I hate to burst your bubble, but the fact that Richards received death and rape threats and her company endured a DDoS attack kinda does prove the industry is a cesspool of bigotry and sexism.

dejanzie wrote:
cube wrote:

People sensitive to issues of gender, sex, and race are using it as an example for why the entire industry's a cesspool of bigotry and sexism. For those of us who know that the truth is neither of those, it's incredibly disheartening, because you can choose your belief, and there's something here that will validate it.

I hate to burst your bubble, but the fact that Richards received death and rape threats and her company endured a DDoS attack kinda does prove the industry is a cesspool of bigotry and sexism.

There are murderers that are American, therefor all Americans are murderers?

bnpederson wrote:
dejanzie wrote:
cube wrote:

People sensitive to issues of gender, sex, and race are using it as an example for why the entire industry's a cesspool of bigotry and sexism. For those of us who know that the truth is neither of those, it's incredibly disheartening, because you can choose your belief, and there's something here that will validate it.

I hate to burst your bubble, but the fact that Richards received death and rape threats and her company endured a DDoS attack kinda does prove the industry is a cesspool of bigotry and sexism.

There are murderers that are American, therefor all Americans are murderers?

Anytime anything in the techie industries (game development, IT) all but brushes the topic of sexism, the same crap happens: rape/death threats, hacking, backlash all over. In a messed-up story where everyone makes mistakes big and small, only the woman who got uppity got a huge community backlash.

So while no, not EVERYONE in the industry is a sexist bigot: YES, the tech industry has a real problem with sexism and bigotry.

All of this over a penis joke?

So both the guys and the woman learned that what you say in public can get you fired? I cannot pretend to know what SendGrid's social media policy is. My thought is that the woman ran afoul of the policy in a serious way. Not in a, don't do that again and delete the tweet with a retraction sort of way.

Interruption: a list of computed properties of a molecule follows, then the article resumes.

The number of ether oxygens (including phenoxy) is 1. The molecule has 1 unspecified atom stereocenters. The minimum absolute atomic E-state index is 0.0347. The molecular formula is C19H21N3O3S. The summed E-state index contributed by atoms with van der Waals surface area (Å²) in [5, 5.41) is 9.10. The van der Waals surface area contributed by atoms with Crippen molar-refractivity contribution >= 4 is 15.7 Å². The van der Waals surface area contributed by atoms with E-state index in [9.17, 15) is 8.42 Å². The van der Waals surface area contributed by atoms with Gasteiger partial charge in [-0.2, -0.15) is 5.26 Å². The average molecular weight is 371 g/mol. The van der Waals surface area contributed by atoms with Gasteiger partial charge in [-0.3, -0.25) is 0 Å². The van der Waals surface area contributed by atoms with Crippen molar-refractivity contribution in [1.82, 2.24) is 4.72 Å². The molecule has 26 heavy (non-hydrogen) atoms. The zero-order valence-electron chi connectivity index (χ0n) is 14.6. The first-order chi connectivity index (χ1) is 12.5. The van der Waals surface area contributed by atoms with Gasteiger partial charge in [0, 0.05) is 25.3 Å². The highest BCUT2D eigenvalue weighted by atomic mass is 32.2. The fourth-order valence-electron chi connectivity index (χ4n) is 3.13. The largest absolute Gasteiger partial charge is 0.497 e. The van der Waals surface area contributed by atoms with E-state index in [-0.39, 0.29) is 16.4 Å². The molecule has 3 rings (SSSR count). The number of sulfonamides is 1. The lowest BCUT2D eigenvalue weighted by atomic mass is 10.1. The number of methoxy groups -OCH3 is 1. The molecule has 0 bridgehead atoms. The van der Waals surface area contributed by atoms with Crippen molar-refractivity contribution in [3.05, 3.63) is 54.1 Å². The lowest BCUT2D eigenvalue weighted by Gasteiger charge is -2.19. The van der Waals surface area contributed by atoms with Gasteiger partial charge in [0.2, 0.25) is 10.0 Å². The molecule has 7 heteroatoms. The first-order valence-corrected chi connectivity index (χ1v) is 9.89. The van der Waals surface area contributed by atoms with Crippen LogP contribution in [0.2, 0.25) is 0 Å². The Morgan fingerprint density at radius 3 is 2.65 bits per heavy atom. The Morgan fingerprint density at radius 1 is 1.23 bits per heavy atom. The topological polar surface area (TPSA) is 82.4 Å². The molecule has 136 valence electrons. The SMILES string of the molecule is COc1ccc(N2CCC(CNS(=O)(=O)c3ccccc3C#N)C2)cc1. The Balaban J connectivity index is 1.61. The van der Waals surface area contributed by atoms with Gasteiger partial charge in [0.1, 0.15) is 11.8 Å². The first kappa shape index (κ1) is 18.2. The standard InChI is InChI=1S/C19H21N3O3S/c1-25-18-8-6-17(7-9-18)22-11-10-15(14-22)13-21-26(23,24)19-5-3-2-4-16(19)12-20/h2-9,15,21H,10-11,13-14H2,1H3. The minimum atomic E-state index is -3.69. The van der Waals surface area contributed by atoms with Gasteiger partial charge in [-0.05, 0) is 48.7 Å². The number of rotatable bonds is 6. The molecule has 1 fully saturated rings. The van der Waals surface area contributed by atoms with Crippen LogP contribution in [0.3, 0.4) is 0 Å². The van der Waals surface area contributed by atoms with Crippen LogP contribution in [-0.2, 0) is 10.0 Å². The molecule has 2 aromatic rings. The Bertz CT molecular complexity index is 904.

Publicly insulting the employees of another company, whether competition or possibly partners, doesn't strike me as particularly professional behavior either.

DanB wrote:

I seriously don't get any of this. There's simply not a single action in the whole sorry tale that seems appropriate except for the those of the PyCon guys.

This. She had every right to be offended about the joke and she had every right to either confront the guys about it or bring it directly to PyCon staff who to their credit, seemed to take it seriously. Taking a photo without permission and tweeting it to 11,000 people is not appropriate. The guys actually did make the joke and are idiots for it but what if they didn't? People who merely get an accusation deserve to have their careers ruined? Sorry, that's not justice. If something bothers you, escalate it and if it's then not dealt with, maybe more extreme measures are called for. Taking the nuclear approach right off the cuff is wrong. As others said, everyone except PyCon looks like an idiot in this story. That mobs of Internet morons threatened her after the fact doesn't justify anything.

I seriously don't get any of this. There's simply not a single action in the whole sorry tale that seems appropriate except for those of the PyCon guys.

dejanzie wrote:
cube wrote:

People sensitive to issues of gender, sex, and race are using it as an example for why the entire industry's a cesspool of bigotry and sexism. For those of us who know that the truth is neither of those, it's incredibly disheartening, because you can choose your belief, and there's something here that will validate it.